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INTRODUCING SCRIPTWIZARD (screenplay formatting) SOFTWARE
ScriptWizard is a complete screenwriting application that installs directly into Microsoft Word (for Windows). When you use MS-Word to write your screenplay, you can combine ScriptWizard's versatile tools to create your story, format and structure your script, embed page breaks and scene details, in addition to editing, proofreading, printing and sending your script by fax or e-mail. If you compose your script in MS-Word (as many writers do), ScriptWizard is the essential product to format your screenplay according to film industry standards.
Script Wizard handles all screenplay formats and models. It contains templates for a dozen successfully-produced screenplay set-ups, including scripts, TV dramas, stage plays, films, movies and radio-style scripts in both 2-column A/V (audio/visual) and Story Board models.
Script Wizard Adds Useful Script Writing Functions to MS-Word
When you launch a new file, you will have access to a custom toolbar and a special navigation on MS-Word's standard toolbar. You can access all of MS-Word's functions when you use ScriptWizard to write and format your script because it remains independent from the basic MS-Word documents. You can still open other add-ons/plug-ins for MS-Word and it will not affect ScriptWizard's functionality.
Exporting and Importing Script Wizard Files into MS-Word
When you create your movie script in Microsoft Word, ScriptWizard lets you save your script in different file formats to use elsewhere. You can save your script via disk, CD, memory card, fax, e-mail, Drop Box, or print a hard copy. You can add your screenplay to an e-mail message as an attachment. Anyone with MS-Word or any word processor can open your file, read it and/or print it. Any film producer or script reader can import and export ScriptWizard files back and forth from any separate software program.
Format Your Screenplay with Toolbar Buttons and Shortcut Keys
ScriptWizard provides many useful shortcuts and toolbar option to write and format your script quickly and easily. Hit a Ctrl-key combo or mouse click once on the toolbar to structure names of characters, slug lines, action scenes, any type of dialogue, parenthetic remarks, and any scene changes. The software will instantly add all common script notes.
The Character Editor function saves frequently-used names of characters to help you create dialogue quickly. You can pick a key code, a toolbar option, or an option from the menu screen to add the character's name (already formatted) into your screenplay.
Add Page Breaks Instantly to Your Script
ScriptWizard uses automatic script handling to organize your screenplay when you are ready to print a hard copy. It creates proper page breaks for sequences and scenes, and adds (MORE) and NAME (CONT'D) slugs when character dialogue is divided across the pages. You can tweak how the page breaks appear, such as choosing Top/Bottom "Continueds" and/or universal page headers.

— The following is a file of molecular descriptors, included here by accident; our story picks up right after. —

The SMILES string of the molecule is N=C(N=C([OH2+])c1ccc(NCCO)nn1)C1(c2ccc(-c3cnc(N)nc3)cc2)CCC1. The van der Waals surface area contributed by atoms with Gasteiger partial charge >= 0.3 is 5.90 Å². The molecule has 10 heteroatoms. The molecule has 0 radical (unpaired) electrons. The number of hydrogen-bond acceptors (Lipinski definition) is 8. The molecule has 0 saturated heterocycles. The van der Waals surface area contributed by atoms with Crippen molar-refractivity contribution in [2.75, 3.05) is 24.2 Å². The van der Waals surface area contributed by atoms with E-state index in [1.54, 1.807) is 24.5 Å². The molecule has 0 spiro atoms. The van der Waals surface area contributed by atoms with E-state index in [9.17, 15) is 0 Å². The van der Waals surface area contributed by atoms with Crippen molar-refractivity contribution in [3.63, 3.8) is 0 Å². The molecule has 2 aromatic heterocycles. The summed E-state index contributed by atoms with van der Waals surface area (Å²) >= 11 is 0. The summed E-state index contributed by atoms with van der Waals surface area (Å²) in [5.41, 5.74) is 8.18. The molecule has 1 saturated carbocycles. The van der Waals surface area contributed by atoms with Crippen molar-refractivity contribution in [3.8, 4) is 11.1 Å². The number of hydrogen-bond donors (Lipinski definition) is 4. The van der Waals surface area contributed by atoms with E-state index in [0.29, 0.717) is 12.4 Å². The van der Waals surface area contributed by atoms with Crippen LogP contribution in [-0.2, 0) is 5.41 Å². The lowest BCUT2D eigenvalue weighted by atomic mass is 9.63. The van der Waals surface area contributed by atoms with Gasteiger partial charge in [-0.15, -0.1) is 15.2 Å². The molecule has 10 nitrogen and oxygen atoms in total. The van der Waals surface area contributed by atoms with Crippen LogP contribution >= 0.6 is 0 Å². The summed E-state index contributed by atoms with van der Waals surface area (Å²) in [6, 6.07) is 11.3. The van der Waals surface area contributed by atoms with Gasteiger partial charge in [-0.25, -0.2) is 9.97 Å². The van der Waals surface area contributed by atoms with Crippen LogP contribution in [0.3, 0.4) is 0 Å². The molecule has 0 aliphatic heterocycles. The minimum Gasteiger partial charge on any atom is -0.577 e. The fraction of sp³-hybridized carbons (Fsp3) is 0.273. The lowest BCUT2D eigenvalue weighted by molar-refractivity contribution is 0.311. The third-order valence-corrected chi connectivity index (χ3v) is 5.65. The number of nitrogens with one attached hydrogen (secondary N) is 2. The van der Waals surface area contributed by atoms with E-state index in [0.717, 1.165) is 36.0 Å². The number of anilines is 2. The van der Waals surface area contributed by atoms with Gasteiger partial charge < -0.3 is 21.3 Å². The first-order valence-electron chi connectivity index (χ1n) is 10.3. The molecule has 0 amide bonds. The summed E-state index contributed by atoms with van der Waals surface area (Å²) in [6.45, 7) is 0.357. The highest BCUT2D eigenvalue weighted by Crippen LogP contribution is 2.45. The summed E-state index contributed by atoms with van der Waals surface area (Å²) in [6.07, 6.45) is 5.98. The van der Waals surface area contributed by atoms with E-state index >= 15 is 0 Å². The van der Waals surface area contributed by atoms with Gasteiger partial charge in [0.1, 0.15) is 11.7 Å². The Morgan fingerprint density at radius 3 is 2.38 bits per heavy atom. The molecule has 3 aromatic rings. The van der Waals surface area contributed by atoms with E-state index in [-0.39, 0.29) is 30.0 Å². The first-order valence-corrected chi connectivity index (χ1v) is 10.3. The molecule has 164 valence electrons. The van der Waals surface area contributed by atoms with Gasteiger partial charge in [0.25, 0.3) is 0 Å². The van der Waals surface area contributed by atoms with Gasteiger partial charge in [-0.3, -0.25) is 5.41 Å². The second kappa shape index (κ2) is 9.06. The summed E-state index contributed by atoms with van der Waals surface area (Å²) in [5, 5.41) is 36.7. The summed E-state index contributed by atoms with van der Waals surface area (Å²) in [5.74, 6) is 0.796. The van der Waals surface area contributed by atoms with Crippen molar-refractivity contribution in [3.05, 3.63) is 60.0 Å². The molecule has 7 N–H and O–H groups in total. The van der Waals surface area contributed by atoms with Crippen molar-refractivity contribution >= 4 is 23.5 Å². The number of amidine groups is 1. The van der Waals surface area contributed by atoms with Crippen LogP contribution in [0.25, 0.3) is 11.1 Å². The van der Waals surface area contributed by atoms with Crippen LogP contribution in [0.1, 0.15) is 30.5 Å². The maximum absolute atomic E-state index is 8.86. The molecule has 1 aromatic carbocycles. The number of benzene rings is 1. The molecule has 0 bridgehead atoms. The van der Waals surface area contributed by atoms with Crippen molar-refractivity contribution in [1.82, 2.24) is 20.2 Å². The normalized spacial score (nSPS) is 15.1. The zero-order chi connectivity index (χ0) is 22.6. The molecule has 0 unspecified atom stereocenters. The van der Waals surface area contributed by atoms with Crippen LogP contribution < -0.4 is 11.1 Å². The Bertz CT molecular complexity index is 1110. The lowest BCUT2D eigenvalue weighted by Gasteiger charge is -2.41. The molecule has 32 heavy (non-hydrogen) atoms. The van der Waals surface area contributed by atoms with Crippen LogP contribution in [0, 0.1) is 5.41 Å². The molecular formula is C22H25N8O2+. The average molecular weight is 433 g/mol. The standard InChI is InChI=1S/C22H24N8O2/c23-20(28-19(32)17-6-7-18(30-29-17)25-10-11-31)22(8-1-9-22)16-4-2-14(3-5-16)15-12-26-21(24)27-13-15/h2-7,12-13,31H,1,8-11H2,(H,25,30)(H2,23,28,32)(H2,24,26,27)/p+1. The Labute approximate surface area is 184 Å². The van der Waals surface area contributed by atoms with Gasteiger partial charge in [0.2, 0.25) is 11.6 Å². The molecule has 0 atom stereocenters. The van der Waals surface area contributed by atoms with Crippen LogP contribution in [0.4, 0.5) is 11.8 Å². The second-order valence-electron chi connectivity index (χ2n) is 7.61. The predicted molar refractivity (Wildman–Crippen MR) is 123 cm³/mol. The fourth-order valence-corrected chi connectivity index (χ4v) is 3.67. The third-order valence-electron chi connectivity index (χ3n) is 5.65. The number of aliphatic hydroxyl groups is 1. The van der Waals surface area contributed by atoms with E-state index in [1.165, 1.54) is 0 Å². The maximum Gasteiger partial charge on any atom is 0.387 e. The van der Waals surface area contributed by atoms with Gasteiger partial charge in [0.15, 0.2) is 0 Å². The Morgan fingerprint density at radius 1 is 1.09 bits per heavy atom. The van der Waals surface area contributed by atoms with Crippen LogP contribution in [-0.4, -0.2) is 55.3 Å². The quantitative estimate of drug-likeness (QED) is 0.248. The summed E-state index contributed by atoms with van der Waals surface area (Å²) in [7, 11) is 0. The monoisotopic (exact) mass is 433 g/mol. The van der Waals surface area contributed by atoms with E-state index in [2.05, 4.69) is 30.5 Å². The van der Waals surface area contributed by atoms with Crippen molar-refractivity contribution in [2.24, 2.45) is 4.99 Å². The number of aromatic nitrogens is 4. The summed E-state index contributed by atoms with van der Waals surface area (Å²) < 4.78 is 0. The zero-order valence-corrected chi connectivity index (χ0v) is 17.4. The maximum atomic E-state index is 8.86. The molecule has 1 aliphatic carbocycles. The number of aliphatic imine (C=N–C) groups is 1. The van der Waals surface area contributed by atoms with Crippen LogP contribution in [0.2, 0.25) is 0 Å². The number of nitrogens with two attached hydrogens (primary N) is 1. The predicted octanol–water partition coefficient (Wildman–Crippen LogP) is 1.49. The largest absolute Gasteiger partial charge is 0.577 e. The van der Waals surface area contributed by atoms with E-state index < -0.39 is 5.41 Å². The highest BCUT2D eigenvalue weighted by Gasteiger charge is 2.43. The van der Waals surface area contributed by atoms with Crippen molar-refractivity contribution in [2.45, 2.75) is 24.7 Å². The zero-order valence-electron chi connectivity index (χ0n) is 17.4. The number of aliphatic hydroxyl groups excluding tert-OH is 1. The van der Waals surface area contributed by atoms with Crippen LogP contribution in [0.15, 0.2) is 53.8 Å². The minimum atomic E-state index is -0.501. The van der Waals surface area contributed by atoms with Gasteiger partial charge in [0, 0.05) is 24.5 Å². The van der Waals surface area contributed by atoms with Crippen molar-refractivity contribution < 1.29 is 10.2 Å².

Easily Number Your Scenes
For feature movies, TV dramas, and hour episodes, ScriptWizard lets you automatically or manually insert scene numbers, in either the Right, Left or Both page margins. You can choose standard or distinctive numbering formats. You have alternatives to lock scene numbers, reference "deleted" scenes, and create A-B scenes. If you are writing a sitcom, drama, daytime soap, or stage play, ScriptWizard offers automatic methods to add Act and Scene details in the page headers.
Tools to Revise and Rewrite a Script
Press a "hot key" to modify page headers and to create "A" pages as required. You can insert "Mark Change" symbols in the right or left script margins; and you can accentuate text with boldface, italics, underlining, and even or double-underlininginstantly! Touch a toolbar button to add, edit or omit scene numbers.
Create Lists for Scenes, Cast, and Sides
The Excerpt tool will find and copy all text that contains a script source (character name, setting, scene, location, etc.) to a different excerpt file. You can add page details after each passage for cross-referencing to help you critique a character's dialogue or to produce casting "sides."
When you need to take a break, you can insert a virtual bookmark into the script, so that when you return you know where you left off. You can look at breakdowns of acts/scenes by moving into the Outline View. Use the "Edit/Find" function to locate every remark pertaining to that character, that location, that scene, and so on.
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